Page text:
30 November 2009

Post Office Nightmares?

Two recent letters to the editor of the Courier News - one written by fellow Board of Education member Wolf Schneider - serve to remind us of the sorry state of affairs at the Hillsborough Post Office.

This is a topic I have tackled previously. In October of 2007 I detailed the fact that of all the area Post Offices, Hillsborough has the shortest hours. Six weeks later, I wrote about the appalling lack of urgency exhibited by the postal workers at the counter. With long lines snaking around inside the building, the employees move like they are underwater, or perhaps taking a space walk.

A year later, the Hillsborough Postmaster seemed to signal his surrender by writing a letter to the editor urging residents to stay home - buy stamps by mail, use the USPS website.

We have had our own "Hillsborough" Post Office for less than a decade. You would think that it would be able to survive more than eight or nine holiday seasons before devolving into the complete mess that exists today.

Maybe we need someone like chef Gordon Ramsay to come in and completely overhaul the place, like he does on his "Kitchen Nightmares" show.

On second thought, after witnessing the abominable service, he'd probably just yell, "Shut it down! Shut it down!"

15 November 2009

Anna Case is Made, Part 1

When the curtain rose at the Brooklyn Academy of Music on the evening of November 15, 1909, it is a fair bet that many in the audience were not there to see Carl Burrian in the title role of Tannhauser or superstar diva Johanna Gadski as Elizabeth, but rather to see Anna Case, the blacksmith's daughter from the little village of South Branch, New Jersey, in the first of her 154 appearances with the Metropolitan Opera.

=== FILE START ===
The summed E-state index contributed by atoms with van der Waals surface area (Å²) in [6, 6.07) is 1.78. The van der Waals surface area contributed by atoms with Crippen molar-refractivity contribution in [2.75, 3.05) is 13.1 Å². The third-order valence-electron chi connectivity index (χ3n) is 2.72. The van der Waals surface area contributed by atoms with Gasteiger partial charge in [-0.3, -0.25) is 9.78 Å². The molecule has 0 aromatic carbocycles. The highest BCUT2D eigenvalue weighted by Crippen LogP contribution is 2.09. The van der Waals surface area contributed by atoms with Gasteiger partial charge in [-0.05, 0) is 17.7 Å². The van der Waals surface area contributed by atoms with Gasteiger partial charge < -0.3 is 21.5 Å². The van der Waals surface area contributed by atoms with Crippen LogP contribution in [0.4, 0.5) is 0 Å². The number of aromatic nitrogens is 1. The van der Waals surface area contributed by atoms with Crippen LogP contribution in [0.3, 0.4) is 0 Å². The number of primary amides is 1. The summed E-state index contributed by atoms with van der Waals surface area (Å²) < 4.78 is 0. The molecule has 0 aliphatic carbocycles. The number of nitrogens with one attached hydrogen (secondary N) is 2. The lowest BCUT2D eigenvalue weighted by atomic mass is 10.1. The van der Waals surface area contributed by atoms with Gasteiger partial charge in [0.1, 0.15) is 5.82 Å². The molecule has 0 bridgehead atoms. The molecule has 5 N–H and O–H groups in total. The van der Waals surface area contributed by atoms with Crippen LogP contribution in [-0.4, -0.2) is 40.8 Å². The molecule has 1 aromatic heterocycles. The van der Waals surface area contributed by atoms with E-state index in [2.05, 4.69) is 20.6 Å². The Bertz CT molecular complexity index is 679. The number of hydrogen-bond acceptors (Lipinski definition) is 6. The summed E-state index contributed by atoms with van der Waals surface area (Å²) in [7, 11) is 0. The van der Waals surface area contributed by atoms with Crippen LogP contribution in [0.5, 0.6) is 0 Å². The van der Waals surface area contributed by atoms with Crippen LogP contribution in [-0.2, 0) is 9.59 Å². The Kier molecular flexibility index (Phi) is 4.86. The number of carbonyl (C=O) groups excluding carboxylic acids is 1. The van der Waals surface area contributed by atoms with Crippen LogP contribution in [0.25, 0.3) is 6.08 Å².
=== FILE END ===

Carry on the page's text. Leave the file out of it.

30 May 1909 St. Louis Post Dispatch

Anna Lucretia Case first realized she could sing while a member of the choir at the South Branch Reformed Church. Self-taught on violin, organ, and piano, the young girl took many jobs to supplement her family's income. She cleaned her neighbors' homes, sold soap door-to-door, picked up fares in a gig at the Flagtown train stations, and gave piano lessons to the children in the evenings - driving that same gig over the pitch-black country roads, a revolver in her lap. All the while dreaming of becoming a professional singer.

Plainfield First Presbyterian Church, circa 1906

A loan of $75 from the wife of the South Branch Grocer enabled the budding soprano to take voice lessons from Somerville teacher Catherine Opdyke. A $12-a-month job as organist and choir director at the Neshanic Reformed Church - as well as a revenue-generating concert there - allowed her to pay back the grocer's wife and begin taking lessons with former Swedish grand opera soprano Mme. Augusta Ohrstrom-Renard. 

Mme. Augusta Ohrstrom-Renard, circa 1883

Realizing the incredible raw talent possessed by Anna Case, the former diva took no fee for lessons, encouraging the 18-year-old to be ambitious and make her way by auditioning for the soprano part in the quartet of the Plainfield First Presbyterian Church. She was turned down in 1906 but auditioned again a year later and was enthusiastically accepted.